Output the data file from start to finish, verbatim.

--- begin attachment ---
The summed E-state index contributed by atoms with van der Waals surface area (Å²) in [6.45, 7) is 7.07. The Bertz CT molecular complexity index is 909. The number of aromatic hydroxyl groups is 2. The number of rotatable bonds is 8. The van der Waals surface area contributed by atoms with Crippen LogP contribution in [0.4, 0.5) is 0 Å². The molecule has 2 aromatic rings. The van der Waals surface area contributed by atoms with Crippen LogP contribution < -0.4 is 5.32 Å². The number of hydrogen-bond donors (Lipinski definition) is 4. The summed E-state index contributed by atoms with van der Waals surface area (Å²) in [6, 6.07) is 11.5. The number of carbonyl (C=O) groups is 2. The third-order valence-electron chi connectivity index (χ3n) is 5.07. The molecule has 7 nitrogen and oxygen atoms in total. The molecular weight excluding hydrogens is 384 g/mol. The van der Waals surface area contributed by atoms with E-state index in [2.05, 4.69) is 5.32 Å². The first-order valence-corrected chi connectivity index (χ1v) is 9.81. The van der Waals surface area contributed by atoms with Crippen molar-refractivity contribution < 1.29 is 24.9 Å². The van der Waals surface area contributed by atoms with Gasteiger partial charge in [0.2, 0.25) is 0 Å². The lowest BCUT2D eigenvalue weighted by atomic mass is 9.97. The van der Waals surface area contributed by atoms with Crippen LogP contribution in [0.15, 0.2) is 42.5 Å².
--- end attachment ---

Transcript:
The summed E-state index contributed by atoms with van der Waals surface area (Å²) in [6.45, 7) is 7.07. The Bertz CT molecular complexity index is 909. The number of aromatic hydroxyl groups is 2. The number of rotatable bonds is 8. The van der Waals surface area contributed by atoms with Crippen LogP contribution in [0.4, 0.5) is 0 Å². The molecule has 2 aromatic rings. The van der Waals surface area contributed by atoms with Crippen LogP contribution < -0.4 is 5.32 Å². The number of hydrogen-bond donors (Lipinski definition) is 4. The summed E-state index contributed by atoms with van der Waals surface area (Å²) in [6, 6.07) is 11.5. The number of carbonyl (C=O) groups is 2. The third-order valence-electron chi connectivity index (χ3n) is 5.07. The molecule has 7 nitrogen and oxygen atoms in total. The molecular weight excluding hydrogens is 384 g/mol. The van der Waals surface area contributed by atoms with E-state index in [2.05, 4.69) is 5.32 Å². The first-order valence-corrected chi connectivity index (χ1v) is 9.81. The van der Waals surface area contributed by atoms with Crippen molar-refractivity contribution < 1.29 is 24.9 Å². The van der Waals surface area contributed by atoms with Gasteiger partial charge in [0.2, 0.25) is 0 Å². The lowest BCUT2D eigenvalue weighted by atomic mass is 9.97. The van der Waals surface area contributed by atoms with Crippen LogP contribution in [0.15, 0.2) is 42.5 Å².